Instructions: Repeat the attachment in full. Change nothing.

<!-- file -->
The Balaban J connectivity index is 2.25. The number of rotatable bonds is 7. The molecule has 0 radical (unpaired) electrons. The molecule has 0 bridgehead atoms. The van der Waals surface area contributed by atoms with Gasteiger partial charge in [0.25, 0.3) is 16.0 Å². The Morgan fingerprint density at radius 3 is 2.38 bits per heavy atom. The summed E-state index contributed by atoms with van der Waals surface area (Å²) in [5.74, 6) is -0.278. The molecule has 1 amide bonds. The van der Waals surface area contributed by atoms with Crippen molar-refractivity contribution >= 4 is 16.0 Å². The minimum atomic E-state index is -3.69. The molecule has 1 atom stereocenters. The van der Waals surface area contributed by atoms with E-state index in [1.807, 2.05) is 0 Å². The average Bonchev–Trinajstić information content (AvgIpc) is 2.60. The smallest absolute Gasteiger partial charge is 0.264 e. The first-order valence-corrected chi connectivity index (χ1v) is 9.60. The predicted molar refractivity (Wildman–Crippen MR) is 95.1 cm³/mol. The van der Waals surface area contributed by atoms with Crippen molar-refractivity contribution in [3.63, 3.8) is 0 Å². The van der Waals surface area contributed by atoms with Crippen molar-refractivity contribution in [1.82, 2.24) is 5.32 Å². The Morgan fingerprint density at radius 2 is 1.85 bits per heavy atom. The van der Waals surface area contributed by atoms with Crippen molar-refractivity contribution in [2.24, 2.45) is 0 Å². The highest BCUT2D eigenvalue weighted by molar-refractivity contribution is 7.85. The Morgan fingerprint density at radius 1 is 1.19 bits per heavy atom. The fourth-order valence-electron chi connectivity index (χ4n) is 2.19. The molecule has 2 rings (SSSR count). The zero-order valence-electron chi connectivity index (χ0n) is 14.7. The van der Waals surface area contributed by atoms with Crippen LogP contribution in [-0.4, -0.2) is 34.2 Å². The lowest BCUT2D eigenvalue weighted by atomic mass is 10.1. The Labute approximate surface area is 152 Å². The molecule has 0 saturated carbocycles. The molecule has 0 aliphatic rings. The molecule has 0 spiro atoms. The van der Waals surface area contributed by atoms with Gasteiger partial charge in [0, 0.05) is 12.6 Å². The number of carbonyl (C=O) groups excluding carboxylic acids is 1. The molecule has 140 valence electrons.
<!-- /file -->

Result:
The Balaban J connectivity index is 2.25. The number of rotatable bonds is 7. The molecule has 0 radical (unpaired) electrons. The molecule has 0 bridgehead atoms. The van der Waals surface area contributed by atoms with Gasteiger partial charge in [0.25, 0.3) is 16.0 Å². The Morgan fingerprint density at radius 3 is 2.38 bits per heavy atom. The summed E-state index contributed by atoms with van der Waals surface area (Å²) in [5.74, 6) is -0.278. The molecule has 1 amide bonds. The van der Waals surface area contributed by atoms with Crippen molar-refractivity contribution >= 4 is 16.0 Å². The minimum atomic E-state index is -3.69. The molecule has 1 atom stereocenters. The van der Waals surface area contributed by atoms with E-state index in [1.807, 2.05) is 0 Å². The average Bonchev–Trinajstić information content (AvgIpc) is 2.60. The smallest absolute Gasteiger partial charge is 0.264 e. The first-order valence-corrected chi connectivity index (χ1v) is 9.60. The predicted molar refractivity (Wildman–Crippen MR) is 95.1 cm³/mol. The van der Waals surface area contributed by atoms with Crippen molar-refractivity contribution in [3.63, 3.8) is 0 Å². The van der Waals surface area contributed by atoms with Crippen molar-refractivity contribution in [1.82, 2.24) is 5.32 Å². The Morgan fingerprint density at radius 2 is 1.85 bits per heavy atom. The van der Waals surface area contributed by atoms with Crippen molar-refractivity contribution in [2.24, 2.45) is 0 Å². The highest BCUT2D eigenvalue weighted by molar-refractivity contribution is 7.85. The Morgan fingerprint density at radius 1 is 1.19 bits per heavy atom. The fourth-order valence-electron chi connectivity index (χ4n) is 2.19. The molecule has 2 rings (SSSR count). The zero-order valence-electron chi connectivity index (χ0n) is 14.7. The van der Waals surface area contributed by atoms with Crippen LogP contribution in [-0.4, -0.2) is 34.2 Å². The lowest BCUT2D eigenvalue weighted by atomic mass is 10.1. The Labute approximate surface area is 152 Å². The molecule has 0 saturated carbocycles. The molecule has 0 aliphatic rings. The molecule has 0 spiro atoms. The van der Waals surface area contributed by atoms with Gasteiger partial charge in [0, 0.05) is 12.6 Å². The number of carbonyl (C=O) groups excluding carboxylic acids is 1. The molecule has 140 valence electrons.